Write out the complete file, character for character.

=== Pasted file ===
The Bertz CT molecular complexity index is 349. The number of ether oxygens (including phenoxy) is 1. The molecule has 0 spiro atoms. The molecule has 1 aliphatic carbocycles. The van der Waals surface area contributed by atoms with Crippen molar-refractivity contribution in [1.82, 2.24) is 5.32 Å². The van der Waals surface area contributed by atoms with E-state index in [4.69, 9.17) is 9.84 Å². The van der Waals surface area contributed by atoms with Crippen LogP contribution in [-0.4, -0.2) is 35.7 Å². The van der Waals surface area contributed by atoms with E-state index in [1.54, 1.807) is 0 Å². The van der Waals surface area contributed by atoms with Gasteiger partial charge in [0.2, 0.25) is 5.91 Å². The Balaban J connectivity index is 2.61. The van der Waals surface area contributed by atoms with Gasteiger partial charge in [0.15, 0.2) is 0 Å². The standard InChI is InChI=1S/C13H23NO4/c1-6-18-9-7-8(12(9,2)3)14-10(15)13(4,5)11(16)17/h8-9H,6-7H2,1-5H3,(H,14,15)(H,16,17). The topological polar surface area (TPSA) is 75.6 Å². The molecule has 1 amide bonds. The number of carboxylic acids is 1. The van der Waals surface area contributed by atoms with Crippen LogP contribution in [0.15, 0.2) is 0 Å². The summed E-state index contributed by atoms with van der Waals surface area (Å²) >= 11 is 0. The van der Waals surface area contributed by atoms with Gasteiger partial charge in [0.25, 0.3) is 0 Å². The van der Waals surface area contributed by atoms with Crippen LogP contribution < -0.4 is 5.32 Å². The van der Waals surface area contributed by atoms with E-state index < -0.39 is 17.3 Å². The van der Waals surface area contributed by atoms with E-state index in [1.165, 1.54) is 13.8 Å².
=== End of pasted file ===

The Bertz CT molecular complexity index is 349. The number of ether oxygens (including phenoxy) is 1. The molecule has 0 spiro atoms. The molecule has 1 aliphatic carbocycles. The van der Waals surface area contributed by atoms with Crippen molar-refractivity contribution in [1.82, 2.24) is 5.32 Å². The van der Waals surface area contributed by atoms with E-state index in [4.69, 9.17) is 9.84 Å². The van der Waals surface area contributed by atoms with Crippen LogP contribution in [-0.4, -0.2) is 35.7 Å². The van der Waals surface area contributed by atoms with E-state index in [1.54, 1.807) is 0 Å². The van der Waals surface area contributed by atoms with Gasteiger partial charge in [0.2, 0.25) is 5.91 Å². The Balaban J connectivity index is 2.61. The van der Waals surface area contributed by atoms with Gasteiger partial charge in [0.15, 0.2) is 0 Å². The standard InChI is InChI=1S/C13H23NO4/c1-6-18-9-7-8(12(9,2)3)14-10(15)13(4,5)11(16)17/h8-9H,6-7H2,1-5H3,(H,14,15)(H,16,17). The topological polar surface area (TPSA) is 75.6 Å². The molecule has 1 amide bonds. The number of carboxylic acids is 1. The van der Waals surface area contributed by atoms with Crippen LogP contribution in [0.15, 0.2) is 0 Å². The summed E-state index contributed by atoms with van der Waals surface area (Å²) >= 11 is 0. The van der Waals surface area contributed by atoms with Gasteiger partial charge in [0.25, 0.3) is 0 Å². The van der Waals surface area contributed by atoms with Crippen LogP contribution < -0.4 is 5.32 Å². The van der Waals surface area contributed by atoms with E-state index < -0.39 is 17.3 Å². The van der Waals surface area contributed by atoms with E-state index in [1.165, 1.54) is 13.8 Å².